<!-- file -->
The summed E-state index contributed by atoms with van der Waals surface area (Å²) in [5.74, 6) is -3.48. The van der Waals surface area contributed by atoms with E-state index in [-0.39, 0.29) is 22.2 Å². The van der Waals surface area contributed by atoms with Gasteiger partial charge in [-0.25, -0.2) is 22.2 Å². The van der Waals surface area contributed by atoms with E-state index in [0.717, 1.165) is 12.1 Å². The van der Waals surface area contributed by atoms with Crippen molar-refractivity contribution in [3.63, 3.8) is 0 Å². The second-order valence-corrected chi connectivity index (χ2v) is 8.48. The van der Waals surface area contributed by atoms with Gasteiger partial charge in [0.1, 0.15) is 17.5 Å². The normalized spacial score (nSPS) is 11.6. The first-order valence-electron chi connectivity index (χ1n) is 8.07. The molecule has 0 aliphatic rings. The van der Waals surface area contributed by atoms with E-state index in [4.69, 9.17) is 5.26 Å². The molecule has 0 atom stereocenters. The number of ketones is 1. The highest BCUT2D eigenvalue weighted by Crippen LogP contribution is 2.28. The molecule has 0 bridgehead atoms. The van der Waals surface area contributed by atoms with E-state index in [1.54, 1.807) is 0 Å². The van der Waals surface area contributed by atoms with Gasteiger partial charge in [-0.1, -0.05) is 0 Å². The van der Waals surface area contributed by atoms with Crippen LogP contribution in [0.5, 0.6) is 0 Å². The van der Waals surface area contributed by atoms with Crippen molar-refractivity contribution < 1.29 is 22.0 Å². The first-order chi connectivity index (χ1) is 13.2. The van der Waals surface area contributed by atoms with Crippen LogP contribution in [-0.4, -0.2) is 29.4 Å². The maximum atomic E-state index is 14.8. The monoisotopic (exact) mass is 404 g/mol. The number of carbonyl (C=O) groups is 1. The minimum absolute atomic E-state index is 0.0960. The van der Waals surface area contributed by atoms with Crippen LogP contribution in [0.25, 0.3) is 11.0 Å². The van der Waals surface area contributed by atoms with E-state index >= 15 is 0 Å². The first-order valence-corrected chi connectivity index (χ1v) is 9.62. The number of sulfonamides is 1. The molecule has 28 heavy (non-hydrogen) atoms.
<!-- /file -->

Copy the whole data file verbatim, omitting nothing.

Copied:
The summed E-state index contributed by atoms with van der Waals surface area (Å²) in [5.74, 6) is -3.48. The van der Waals surface area contributed by atoms with E-state index in [-0.39, 0.29) is 22.2 Å². The van der Waals surface area contributed by atoms with Gasteiger partial charge in [-0.25, -0.2) is 22.2 Å². The van der Waals surface area contributed by atoms with E-state index in [0.717, 1.165) is 12.1 Å². The van der Waals surface area contributed by atoms with Crippen molar-refractivity contribution in [3.63, 3.8) is 0 Å². The second-order valence-corrected chi connectivity index (χ2v) is 8.48. The van der Waals surface area contributed by atoms with Gasteiger partial charge in [0.1, 0.15) is 17.5 Å². The normalized spacial score (nSPS) is 11.6. The first-order valence-electron chi connectivity index (χ1n) is 8.07. The molecule has 0 aliphatic rings. The van der Waals surface area contributed by atoms with E-state index in [4.69, 9.17) is 5.26 Å². The molecule has 0 atom stereocenters. The number of ketones is 1. The highest BCUT2D eigenvalue weighted by Crippen LogP contribution is 2.28. The molecule has 0 bridgehead atoms. The van der Waals surface area contributed by atoms with E-state index in [1.54, 1.807) is 0 Å². The van der Waals surface area contributed by atoms with Gasteiger partial charge in [-0.1, -0.05) is 0 Å². The van der Waals surface area contributed by atoms with Crippen LogP contribution in [0.5, 0.6) is 0 Å². The van der Waals surface area contributed by atoms with Crippen molar-refractivity contribution < 1.29 is 22.0 Å². The first-order chi connectivity index (χ1) is 13.2. The van der Waals surface area contributed by atoms with Crippen LogP contribution in [-0.4, -0.2) is 29.4 Å². The maximum atomic E-state index is 14.8. The monoisotopic (exact) mass is 404 g/mol. The number of carbonyl (C=O) groups is 1. The minimum absolute atomic E-state index is 0.0960. The van der Waals surface area contributed by atoms with Crippen LogP contribution in [0.25, 0.3) is 11.0 Å². The van der Waals surface area contributed by atoms with E-state index >= 15 is 0 Å². The first-order valence-corrected chi connectivity index (χ1v) is 9.62. The number of sulfonamides is 1. The molecule has 28 heavy (non-hydrogen) atoms.